Canned seafood’s drive toward healthfulness
By Christine Blank, SeafoodSource contributing editor
11 September, 2012
Canned seafood manufacturers have developed canning and packaging techniques that essentially boost the health benefits of a naturally healthy product. And, those techniques are paying off as more consumers look for sustainable canned seafood with a high Omega 3 fatty acid content.
Sustainable seafood company Wild Planet Foods in McKinleyville, Calif., has found that its canned Albacore tuna, for example, has a higher level of Omega 3 fatty acids than other brands because the product is only cooked once in the can. Most major brands cook the tuna off the bone, then package it in cans with oil or water.
“We take an actual hand-cut steak of tuna right from the whole tuna — sashimi grade — and blast it frozen. The frozen steaks are hand-cut and hand-packed into cans without any additional oil,” said Tim Fiorino, national sales manager for Wild Planet.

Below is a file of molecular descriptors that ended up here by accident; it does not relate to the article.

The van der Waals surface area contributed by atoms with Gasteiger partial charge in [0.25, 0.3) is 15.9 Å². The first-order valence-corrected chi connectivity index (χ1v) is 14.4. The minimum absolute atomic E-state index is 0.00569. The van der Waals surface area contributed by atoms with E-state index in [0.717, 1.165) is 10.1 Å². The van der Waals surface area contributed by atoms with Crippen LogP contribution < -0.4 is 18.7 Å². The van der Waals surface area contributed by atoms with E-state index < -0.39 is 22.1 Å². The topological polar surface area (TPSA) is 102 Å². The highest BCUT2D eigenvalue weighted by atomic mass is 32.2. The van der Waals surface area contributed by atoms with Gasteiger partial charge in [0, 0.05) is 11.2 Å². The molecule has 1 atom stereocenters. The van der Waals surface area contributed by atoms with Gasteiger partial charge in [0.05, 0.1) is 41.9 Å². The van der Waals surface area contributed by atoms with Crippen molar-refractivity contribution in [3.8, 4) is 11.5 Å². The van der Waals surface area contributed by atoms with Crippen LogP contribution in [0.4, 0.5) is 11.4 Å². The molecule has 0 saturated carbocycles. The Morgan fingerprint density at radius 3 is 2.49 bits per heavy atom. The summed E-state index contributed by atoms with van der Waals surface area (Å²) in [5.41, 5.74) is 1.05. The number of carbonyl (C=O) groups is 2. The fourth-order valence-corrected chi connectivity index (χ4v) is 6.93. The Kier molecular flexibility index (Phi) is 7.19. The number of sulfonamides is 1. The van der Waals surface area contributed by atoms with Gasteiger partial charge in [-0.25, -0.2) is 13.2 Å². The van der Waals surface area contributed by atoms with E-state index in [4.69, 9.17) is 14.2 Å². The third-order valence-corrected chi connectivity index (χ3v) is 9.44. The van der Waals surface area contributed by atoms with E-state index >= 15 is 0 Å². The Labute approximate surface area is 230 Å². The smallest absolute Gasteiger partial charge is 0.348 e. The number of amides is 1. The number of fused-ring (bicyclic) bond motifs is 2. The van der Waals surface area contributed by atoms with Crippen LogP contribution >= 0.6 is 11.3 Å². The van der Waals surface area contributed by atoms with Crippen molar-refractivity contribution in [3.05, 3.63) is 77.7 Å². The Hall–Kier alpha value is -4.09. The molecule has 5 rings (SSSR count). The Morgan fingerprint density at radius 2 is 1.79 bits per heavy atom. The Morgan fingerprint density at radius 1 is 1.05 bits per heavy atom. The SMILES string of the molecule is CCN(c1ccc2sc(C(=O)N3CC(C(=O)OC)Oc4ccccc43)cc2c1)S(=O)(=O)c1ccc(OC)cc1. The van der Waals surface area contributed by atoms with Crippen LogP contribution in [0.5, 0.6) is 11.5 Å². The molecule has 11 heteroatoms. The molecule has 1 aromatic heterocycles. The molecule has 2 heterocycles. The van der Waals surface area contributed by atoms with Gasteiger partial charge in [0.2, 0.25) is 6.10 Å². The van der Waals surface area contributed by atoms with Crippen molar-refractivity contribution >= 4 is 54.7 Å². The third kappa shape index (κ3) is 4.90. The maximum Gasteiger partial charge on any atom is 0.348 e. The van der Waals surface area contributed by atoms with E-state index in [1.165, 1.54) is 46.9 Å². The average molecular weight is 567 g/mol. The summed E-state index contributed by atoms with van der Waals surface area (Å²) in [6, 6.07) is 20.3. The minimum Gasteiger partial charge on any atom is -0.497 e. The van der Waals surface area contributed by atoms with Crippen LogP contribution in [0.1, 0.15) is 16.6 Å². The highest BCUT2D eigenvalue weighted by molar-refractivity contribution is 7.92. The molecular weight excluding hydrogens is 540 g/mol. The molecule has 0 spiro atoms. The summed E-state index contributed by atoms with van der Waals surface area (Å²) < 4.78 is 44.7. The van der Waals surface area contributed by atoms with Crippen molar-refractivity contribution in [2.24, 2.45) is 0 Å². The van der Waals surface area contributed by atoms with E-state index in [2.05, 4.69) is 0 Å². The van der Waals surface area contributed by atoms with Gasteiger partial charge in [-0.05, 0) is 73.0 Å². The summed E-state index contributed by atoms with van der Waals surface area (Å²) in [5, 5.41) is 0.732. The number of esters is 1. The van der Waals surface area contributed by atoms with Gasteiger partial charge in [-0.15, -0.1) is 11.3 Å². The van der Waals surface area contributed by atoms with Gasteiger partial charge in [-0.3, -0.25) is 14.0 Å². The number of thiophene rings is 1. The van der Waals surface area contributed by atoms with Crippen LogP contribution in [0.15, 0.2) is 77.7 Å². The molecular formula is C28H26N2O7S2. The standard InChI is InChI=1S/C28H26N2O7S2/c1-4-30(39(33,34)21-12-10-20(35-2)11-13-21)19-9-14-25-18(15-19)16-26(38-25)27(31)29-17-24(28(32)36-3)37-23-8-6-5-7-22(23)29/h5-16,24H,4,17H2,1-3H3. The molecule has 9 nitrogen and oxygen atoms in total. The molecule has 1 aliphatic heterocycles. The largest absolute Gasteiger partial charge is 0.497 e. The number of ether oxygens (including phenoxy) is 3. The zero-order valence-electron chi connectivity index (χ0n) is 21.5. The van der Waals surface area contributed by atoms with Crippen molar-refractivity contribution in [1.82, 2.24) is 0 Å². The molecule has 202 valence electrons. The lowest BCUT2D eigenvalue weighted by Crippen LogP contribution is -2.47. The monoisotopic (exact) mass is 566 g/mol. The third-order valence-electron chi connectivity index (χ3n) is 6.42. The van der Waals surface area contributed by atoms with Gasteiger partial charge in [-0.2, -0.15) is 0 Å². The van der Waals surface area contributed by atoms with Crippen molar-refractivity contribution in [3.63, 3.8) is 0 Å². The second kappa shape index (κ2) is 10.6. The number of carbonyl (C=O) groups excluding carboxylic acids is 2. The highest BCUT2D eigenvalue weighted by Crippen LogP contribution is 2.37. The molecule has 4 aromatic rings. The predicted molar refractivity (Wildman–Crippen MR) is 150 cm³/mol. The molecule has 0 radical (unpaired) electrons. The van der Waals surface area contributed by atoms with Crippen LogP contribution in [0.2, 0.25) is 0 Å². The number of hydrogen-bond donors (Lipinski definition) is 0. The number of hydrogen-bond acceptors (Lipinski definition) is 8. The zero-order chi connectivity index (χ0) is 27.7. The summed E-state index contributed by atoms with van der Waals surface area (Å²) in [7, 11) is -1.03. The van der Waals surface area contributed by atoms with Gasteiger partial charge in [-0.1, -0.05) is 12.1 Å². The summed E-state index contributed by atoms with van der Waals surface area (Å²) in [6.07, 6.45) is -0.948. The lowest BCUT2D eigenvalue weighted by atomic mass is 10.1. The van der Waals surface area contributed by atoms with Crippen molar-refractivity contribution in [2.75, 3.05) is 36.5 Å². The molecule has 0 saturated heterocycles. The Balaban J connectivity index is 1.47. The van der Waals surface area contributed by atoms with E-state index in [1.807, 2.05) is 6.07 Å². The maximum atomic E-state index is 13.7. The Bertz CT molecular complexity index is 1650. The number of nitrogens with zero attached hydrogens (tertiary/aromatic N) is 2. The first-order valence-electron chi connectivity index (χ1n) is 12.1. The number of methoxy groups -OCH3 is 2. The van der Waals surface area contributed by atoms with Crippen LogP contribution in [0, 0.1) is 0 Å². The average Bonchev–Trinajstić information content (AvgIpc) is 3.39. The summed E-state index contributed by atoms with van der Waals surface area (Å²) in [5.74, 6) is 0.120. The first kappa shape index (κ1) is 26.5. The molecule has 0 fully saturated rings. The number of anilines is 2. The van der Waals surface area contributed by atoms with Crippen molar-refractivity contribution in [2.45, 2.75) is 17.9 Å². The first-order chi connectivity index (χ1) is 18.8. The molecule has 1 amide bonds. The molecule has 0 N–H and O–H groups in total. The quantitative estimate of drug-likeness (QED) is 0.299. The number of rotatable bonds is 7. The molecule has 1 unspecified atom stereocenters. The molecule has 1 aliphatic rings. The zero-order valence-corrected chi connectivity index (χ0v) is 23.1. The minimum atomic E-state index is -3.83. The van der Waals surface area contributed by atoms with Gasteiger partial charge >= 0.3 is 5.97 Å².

Because of Wild Planet’s higher Omega 3 fatty acid content and lower mercury content than other major brands, Wild Planet is attracting new consumers to the tuna category.
“These are people who had given up on tuna: they didn’t like the quality of the product. They are coming back to make a selection that is environmentally preferable and one that provides better health benefits,” Fiorino said.
As a result, Wild Planet’s sales in mainstream supermarkets have soared 51.79 percent for the 52 weeks ending 8 July 2012, according to SymphonyIRI Group, a Chicago-based market research firm. Sales of most other canned tuna brands declined during the same time period. Sales of Bumble Bee Prime Fillet tuna fell 7.22 percent, Chicken of the Sea canned tuna declined 2.09 percent, and Starkist tuna sales dropped 2.39 percent.
Eco-friendly and health-focused packaging techniques are not limited to the canned tuna market. Crown Prince in City of Industry, Calif., recently launched a line of pouch-pack sardines using new technology.
“The retorting process has been perfected, so the fish are not over-cooked in the pouch,” according to a statement from the company.
The lightweight, 3.53-ounce pouch also decrease the sardines’ carbon footprint, according to Crown Prince. The company’s sardines are carried in Wal-Mart stores nationwide and regionally in Kroger, King Soopers, Dillons, Stop & Shop, and Giant stores.
11 September, 2012